Grafting Sequence Protocol
The main aim of the sequential ridge augmentation (SRA) protocol is to provide an evidence-based guideline in treatment planning the soft tissue and hard tissue requirement at the proposed implant site with significant importance placed on keratinized tissue evaluation before implant placement. Prior to the application of the SRA protocol algorithm, a thorough clinical and medical examination of the patient needs to be completed. After this, a working treatment plan for implant therapy based on the restorative requirements needs to be formulated. Once the number, design, location, and implant diameter is selected according to prosthetic requirements, the SRA protocol algorithm is applied. The steps involved in the clinical assessment and treatment planning can be seen in Figure 2.
The protocol involves 3 major steps in the treatment-planning process. The first and the most critical step is to assess the amount of keratinized tissue present at the proposed implant site. This is followed by the second step, which involves the assessment of hard tissue and alveolar ridge dimensions at the proposed implant site. The third and final step involves the formulation of a treatment sequence depending on the type and amount of augmentation requirement. As keratinized gingiva is significantly more resistant to mechanical stresses than alveolar mucosa,26 a band of this tissue would improve the prognosis in terms of flap dehiscence, especially in cases requiring vertical or large horizontal bone augmentation. Also, higher buccal crestal bone loss and a more apically located soft tissue margin has been reported in implants when placed in bone surrounded by alveolar mucosa as compared with keratinized mucosa.27 For these reasons, soft tissue assessment is given priority over hard tissue assessment in this protocol.
Step 1: Assessment of keratinized tissue at the implant site
Although the need for keratinized mucosa around dental implants for success is controversial, several published systematic reviews have shown that its presence around implants is essential to maintain optimal implant health.11–15 A higher alveolar buccal crest resorption and a more apical soft tissue position is expected in implants placed without surrounding keratinized mucosa as compared with a 2-mm band.27 A band of 2 mm of keratinized tissue has been shown to have a better prognosis in terms of plaque accumulation, tissue inflammation, mucosal recession, and attachment loss.11,12 In addition, there is significantly less crestal bone change in bone-level implants placed in an initial keratinized tissue thicknesses of 2 mm or less.28 Other than maintaining adequate soft tissue health, considerable soft tissue reconstruction may also be necessary for an esthetic result, especially in the anterior zone. A soft tissue deficiency would necessitate vertical or horizontal reconstitution to improve the ridge morphology and the contour of the implant restoration. Thus, retaining a minimum of 2 mm (1 mm on the buccal and lingual aspect each) of keratinized tissue around implants would not only be advantageous for long-term maintenance but would also provide an esthetic profile.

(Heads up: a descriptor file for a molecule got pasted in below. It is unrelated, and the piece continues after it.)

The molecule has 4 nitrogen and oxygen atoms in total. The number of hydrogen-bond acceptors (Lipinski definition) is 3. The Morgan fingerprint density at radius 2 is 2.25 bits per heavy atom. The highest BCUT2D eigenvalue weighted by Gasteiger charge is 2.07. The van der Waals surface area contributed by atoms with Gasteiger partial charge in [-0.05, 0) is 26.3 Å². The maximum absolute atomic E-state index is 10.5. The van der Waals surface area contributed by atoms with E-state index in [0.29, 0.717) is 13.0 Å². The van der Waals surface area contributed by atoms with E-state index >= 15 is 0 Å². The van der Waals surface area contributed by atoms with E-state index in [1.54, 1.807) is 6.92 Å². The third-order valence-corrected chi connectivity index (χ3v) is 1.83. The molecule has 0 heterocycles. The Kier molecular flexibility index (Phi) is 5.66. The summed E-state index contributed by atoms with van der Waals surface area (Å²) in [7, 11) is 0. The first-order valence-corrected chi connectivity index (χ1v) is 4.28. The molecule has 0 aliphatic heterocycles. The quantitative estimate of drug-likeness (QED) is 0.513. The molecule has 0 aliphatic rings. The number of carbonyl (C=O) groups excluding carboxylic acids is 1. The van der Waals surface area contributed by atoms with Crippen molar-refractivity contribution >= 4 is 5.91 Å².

Once the clinical assessment is complete, if a major correction of soft tissue is required (ie, more than 2 mm of keratinized mucosa needs to be augmented at the proposed implant site), a soft tissue augmentation procedure needs to be performed first. Such a procedure can be carried out at the time of implant placement. Several systematic reviews have compared available soft tissue augmentation procedures.5,16,17 In general, all the compared techniques have provided adequate results, with no technique demonstrating significant superiority over others. Free gingival grafts as well as connective tissue grafts in combination with an apically positioned flap/vestibuloplasty have demonstrated good results to increase the width of the keratinized gingiva7,29 and can be used when a major soft tissue correction of more than 1 mm is required. For minor soft tissue corrections, in which a total of less than 1 mm of the soft tissue needs to be augmented, grafting can be carried out in the second stage at the time of implant uncovering. Techniques such as roll envelope flap can also be successfully used at second-stage implant surgery for minor corrections.29